Jallikattu ban removal: Tamil Nadu erupts in joy, animal welfare groups enraged
Even as Tamil Nadu erupted in joy as the central government on Friday announced its decision to allow the traditional 'Jallikattu' or bull taming sport during the state's Pongal festival, the union government's decision to create an exception to the Supreme Court ban has enraged animal welfare groups
Chennai: Even as Tamil Nadu erupted in joy as the central government on Friday announced its decision to allow the traditional 'Jallikattu' or bull taming sport during the state's Pongal festival, the union government's decision to create an exception to the Supreme Court ban has enraged animal welfare groups.
The Animal Welfare Board of India (AWBI) is mulling the possibility of challenging the notification.
Animal welfare associations have called the government's new notification "unconstitutional" and said that it goes against the spirit of the Supreme Court's order.
People at places like Madurai and Trichy, where Jallikattu is traditionally held, were the most elated.
Tamil Nadu Chief Minister J. Jayalalithaa thanked Prime Minister Narendra Modi for the decision.
"I am very grateful to you for your prompt response in the matter, which has enabled the conduct of 'Jallikattu', a sport which upholds traditional cultural values and traditions of Tamil Nadu and has great historical significance and also ensures the ... continuance of traditional breeds of indigenous cattle," she said in a communication to Modi.
"I am very happy to learn that the ministry of environment, forests and climate change has issued a notification that has paved the way for the conduct of the traditional sport," she said.
The central government bowed to the strong demand made by various organisations and political parties to permit the traditional bull taming sport that was banned by the Supreme Court to prevent cruelty to animals.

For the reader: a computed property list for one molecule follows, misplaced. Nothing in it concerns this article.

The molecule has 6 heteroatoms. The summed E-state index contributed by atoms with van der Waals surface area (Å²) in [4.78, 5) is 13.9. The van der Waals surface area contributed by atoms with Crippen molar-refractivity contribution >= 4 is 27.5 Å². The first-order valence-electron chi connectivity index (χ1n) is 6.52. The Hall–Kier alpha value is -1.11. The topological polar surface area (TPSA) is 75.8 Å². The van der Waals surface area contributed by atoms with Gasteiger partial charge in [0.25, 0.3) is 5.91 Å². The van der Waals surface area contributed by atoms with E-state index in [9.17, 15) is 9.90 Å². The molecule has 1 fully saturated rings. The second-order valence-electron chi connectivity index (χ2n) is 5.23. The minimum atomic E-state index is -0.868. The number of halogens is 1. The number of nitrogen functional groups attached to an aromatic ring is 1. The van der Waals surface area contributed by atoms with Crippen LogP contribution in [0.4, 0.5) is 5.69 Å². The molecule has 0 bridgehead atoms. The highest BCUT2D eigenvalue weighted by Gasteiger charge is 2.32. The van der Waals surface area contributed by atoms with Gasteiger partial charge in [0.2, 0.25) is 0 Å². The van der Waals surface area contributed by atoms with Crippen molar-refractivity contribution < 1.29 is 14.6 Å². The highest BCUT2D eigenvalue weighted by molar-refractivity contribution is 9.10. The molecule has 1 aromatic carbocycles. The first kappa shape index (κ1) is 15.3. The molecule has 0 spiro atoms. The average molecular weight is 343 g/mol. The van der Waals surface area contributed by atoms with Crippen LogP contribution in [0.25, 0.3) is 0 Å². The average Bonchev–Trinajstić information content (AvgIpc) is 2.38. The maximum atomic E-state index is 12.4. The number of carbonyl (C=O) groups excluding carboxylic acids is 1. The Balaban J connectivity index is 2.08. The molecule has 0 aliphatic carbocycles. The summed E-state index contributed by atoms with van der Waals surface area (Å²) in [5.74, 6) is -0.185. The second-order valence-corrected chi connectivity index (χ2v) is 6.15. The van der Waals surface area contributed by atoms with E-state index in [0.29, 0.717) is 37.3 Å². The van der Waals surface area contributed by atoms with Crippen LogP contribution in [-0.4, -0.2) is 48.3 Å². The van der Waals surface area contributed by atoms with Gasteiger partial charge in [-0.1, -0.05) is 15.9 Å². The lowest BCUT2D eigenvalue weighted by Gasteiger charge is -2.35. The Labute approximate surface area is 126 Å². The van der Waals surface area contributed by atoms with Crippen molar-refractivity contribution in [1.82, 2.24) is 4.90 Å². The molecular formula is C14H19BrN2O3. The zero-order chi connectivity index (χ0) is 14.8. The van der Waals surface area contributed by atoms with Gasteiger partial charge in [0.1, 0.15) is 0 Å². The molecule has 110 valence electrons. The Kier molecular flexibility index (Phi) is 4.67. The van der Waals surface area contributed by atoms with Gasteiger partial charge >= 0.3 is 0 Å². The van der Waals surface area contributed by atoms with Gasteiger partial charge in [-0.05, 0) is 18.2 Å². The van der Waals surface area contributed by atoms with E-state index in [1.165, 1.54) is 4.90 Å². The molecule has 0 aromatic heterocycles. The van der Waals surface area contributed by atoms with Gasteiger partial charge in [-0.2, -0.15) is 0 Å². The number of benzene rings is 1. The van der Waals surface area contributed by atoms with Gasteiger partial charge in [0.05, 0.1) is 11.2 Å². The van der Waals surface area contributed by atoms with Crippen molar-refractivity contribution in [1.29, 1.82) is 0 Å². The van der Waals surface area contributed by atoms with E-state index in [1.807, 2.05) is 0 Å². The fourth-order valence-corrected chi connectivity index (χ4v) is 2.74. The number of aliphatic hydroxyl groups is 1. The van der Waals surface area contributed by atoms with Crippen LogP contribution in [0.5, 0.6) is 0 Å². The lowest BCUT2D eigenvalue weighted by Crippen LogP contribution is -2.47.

A file picture taken on January 15, 2013 shows participants attempting to hold down a bull during the traditional bull taming festival called 'Jallikattu' in Palamedu near Madurai, around 500km south of Chennai. Pic/AFP
The central government, in a gazette notification, removed bulls form the list of animals that are banned from public display.
The central government allowed bulls to be exhibited as a performing animal at Jallikattua and bullock-cart races in Maharashtra, Karnataka, Punjab, Haryana, Kerala and Gujarat.
Leaders of various political parties in Tamil Nadu welcomed the central government's decision to allow Jallikattu.
DMK president M.Karunanidhi thanked the central government and the steps taken by union minister Pon Radhakrishnan and others for lifting the ban on the traditional sport.
MDMK leader Vaiko and PMK founder S. Ramadoss also welcomed the Centre's decision.
However, the permission is subject to conditions like sanction from the district collector or the district magistrate.
The bullock-cart races are to be held on proper track and the bulls have to be tamed within a distance of 15 metres from their enclosure.
The bulls should also be put to proper testing by officials of the animal husbandry and veterinary department ensuring their good health and no performance enhancing drugs are administered to them.